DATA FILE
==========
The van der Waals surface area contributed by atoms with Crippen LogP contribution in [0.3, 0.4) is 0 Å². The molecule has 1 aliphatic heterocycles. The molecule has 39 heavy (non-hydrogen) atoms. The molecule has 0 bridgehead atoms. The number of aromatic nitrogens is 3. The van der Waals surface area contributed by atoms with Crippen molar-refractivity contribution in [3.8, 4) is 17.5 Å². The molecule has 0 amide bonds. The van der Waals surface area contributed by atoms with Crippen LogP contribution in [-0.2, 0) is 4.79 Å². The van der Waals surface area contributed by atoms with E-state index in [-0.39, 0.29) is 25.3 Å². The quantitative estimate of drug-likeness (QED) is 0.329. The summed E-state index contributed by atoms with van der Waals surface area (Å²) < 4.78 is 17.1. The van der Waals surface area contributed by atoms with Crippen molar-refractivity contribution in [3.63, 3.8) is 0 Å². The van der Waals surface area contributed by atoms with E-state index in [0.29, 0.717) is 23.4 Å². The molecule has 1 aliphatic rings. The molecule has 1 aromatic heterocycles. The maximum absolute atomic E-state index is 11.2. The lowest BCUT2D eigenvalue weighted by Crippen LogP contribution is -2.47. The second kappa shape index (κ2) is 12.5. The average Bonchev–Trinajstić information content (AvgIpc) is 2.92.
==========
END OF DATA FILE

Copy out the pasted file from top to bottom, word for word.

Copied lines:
The van der Waals surface area contributed by atoms with Crippen LogP contribution in [0.3, 0.4) is 0 Å². The molecule has 1 aliphatic heterocycles. The molecule has 39 heavy (non-hydrogen) atoms. The molecule has 0 bridgehead atoms. The number of aromatic nitrogens is 3. The van der Waals surface area contributed by atoms with Crippen molar-refractivity contribution in [3.8, 4) is 17.5 Å². The molecule has 0 amide bonds. The van der Waals surface area contributed by atoms with Crippen LogP contribution in [-0.2, 0) is 4.79 Å². The van der Waals surface area contributed by atoms with E-state index in [-0.39, 0.29) is 25.3 Å². The quantitative estimate of drug-likeness (QED) is 0.329. The summed E-state index contributed by atoms with van der Waals surface area (Å²) < 4.78 is 17.1. The van der Waals surface area contributed by atoms with Crippen molar-refractivity contribution in [3.63, 3.8) is 0 Å². The van der Waals surface area contributed by atoms with E-state index in [0.29, 0.717) is 23.4 Å². The molecule has 1 aliphatic rings. The molecule has 1 aromatic heterocycles. The maximum absolute atomic E-state index is 11.2. The lowest BCUT2D eigenvalue weighted by Crippen LogP contribution is -2.47. The second kappa shape index (κ2) is 12.5. The average Bonchev–Trinajstić information content (AvgIpc) is 2.92.